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Venezuela declares itself free of landmines: The Americas one step closer to eliminating a treacherous killer


Former mine field in Venezuela - A formal declaration of mine clearance completion is expected in Geneva in December 2013

Geneva – Venezuela has become the latest country in the Americas to fulfil its obligation to clear its territory of anti-personnel mines, thus complying with the Anti-Personnel Mine Ban Convention, or Ottawa Convention.

A message sent by the President of the National Demining Committee of the Bolivarian National Armed Forces, Major General Gilberto Antonio Barrios Contreras, delivered in Geneva at the annual meeting of the Convention’s Standing Committee on Mine Clearance said:

“The Bolivarian Republic of Venezuela is proud to announce that there are no longer anti-personnel mines emplaced in its national territory. After a thorough inspection by technical teams, the last 658 anti-personnel mines were removed in three simultaneous demining operations undertaken between February and March this year.”

“I commend Venezuela for having fulfilled its demining obligation more than a year and a half ahead of schedule,” said the Convention’s President, Ambassador Matjaz Kovacic of Slovenia, noting that Venezuela had been granted a 1 October 2014 deadline to complete mine clearance. “This is an example for other countries to do their utmost to fulfil their obligations under international law and, above all, to end the suffering caused by anti-personnel mines,” said Matjaz Kovacic.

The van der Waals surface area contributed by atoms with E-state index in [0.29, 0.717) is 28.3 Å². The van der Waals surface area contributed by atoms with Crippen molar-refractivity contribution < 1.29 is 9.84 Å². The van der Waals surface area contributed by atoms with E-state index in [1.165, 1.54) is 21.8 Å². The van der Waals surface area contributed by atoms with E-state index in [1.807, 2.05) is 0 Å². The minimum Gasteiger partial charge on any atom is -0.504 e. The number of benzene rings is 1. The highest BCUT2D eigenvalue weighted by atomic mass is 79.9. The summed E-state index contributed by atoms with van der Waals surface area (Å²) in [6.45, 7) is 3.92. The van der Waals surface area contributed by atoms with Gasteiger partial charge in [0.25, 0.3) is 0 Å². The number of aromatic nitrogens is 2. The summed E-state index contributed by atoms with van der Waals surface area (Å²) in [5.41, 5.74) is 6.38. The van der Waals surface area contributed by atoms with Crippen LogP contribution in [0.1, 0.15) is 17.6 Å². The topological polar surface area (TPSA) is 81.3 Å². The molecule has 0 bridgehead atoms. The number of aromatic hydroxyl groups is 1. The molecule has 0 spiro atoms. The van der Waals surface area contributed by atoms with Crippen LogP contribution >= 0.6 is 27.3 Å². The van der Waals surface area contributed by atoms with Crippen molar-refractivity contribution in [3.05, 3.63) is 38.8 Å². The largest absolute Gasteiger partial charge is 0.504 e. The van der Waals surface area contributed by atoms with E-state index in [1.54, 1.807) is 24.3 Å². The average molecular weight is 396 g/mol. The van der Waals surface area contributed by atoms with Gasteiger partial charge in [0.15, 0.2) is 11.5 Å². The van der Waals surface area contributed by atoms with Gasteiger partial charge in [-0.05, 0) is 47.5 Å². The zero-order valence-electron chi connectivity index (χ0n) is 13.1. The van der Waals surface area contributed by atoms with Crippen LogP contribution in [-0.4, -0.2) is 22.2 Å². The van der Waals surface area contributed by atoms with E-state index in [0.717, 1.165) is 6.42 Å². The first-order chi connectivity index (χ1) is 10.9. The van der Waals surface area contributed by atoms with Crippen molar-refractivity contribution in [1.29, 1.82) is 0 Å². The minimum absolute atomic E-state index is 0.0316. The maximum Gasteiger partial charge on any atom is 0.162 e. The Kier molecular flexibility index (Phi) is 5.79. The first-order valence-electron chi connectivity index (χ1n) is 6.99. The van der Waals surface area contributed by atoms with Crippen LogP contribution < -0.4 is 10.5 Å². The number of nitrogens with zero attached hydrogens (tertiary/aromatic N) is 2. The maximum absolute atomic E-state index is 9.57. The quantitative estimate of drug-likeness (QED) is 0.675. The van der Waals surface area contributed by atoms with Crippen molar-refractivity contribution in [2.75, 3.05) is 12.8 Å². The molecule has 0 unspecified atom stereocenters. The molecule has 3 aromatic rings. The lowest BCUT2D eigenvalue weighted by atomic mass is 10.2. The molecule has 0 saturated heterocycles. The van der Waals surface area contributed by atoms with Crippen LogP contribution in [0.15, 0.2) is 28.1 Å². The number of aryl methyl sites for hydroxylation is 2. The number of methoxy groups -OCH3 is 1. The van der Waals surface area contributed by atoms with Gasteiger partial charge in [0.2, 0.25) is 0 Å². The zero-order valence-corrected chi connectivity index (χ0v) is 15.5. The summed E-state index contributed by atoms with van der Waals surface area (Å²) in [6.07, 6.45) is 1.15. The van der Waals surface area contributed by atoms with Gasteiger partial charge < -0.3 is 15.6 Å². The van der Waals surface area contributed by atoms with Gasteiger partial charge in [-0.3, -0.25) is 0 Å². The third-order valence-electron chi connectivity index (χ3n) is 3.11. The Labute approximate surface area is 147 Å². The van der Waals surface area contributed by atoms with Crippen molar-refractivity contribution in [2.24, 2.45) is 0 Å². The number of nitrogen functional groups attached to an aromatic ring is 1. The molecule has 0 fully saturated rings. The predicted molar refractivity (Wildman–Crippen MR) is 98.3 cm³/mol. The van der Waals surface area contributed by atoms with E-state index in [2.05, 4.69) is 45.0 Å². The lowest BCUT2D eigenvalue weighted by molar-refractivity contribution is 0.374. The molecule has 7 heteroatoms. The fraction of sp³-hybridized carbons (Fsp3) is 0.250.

In order to comply with its Convention obligation to clear all mined areas, Venezuela had to destroy 1,073 anti-personnel mines emplaced in 13 mined areas around six naval posts. Unlike most mine-affected countries, Venezuela used its own resources to carry out its mine clearance operations.

“We have accumulated extensive experience and knowledge from this process, going from means and methods of demining that were unsuitable, to establishing new and strong operational procedures that met humanitarian demining international standards,” said General Barrios Contreras. “The task was challenging since the minefields were located in enclaves of tropical rainforest and in regions which feature seasonal heavy rains and regular flooding.”

In addition to its mine clearance obligation under the Convention, Venezuela was also required to destroy its entire stockpile of anti-personnel mines. Venezuela met that obligation in 2003, destroying 47,189 stockpiled anti-personnel mines.

Six of eleven States in the Americas that had reported having mined areas under their jurisdiction or control have declared that they are free of this scourge. Costa Rica, Guatemala, Honduras, Nicaragua, Suriname and Venezuela have all now complied with their Ottawa Convention mine clearance obligation. El Salvador completed demining operations before the Convention was adopted.

Venezuela’s announcement means that in total 24 of 59 of the world’s States which have reported that they must fulfil Ottawa Convention mine clearance obligations have completed implementation.

At the Convention’s next formal diplomatic conference, the Thirteenth Meeting of the States Parties which will take place from 2-5 December 2013, the President of the National Demining Committee of Venezuela will formally table a Declaration of Completion of its mine clearance obligation.

The Anti-Personnel Mine Ban Convention was adopted in Oslo in 1997, opened for signature in Ottawa the same year and entered into force on 1 March, 1999.

A total of 161 States have joined the Convention, including the vast majority of States that at one time produced mines as well as most of the world’s mine-affected counties.

Over 44.5 million stockpiled mines have been destroyed by the States Parties and millions of square metres of once dangerous land have been released for normal human activity.


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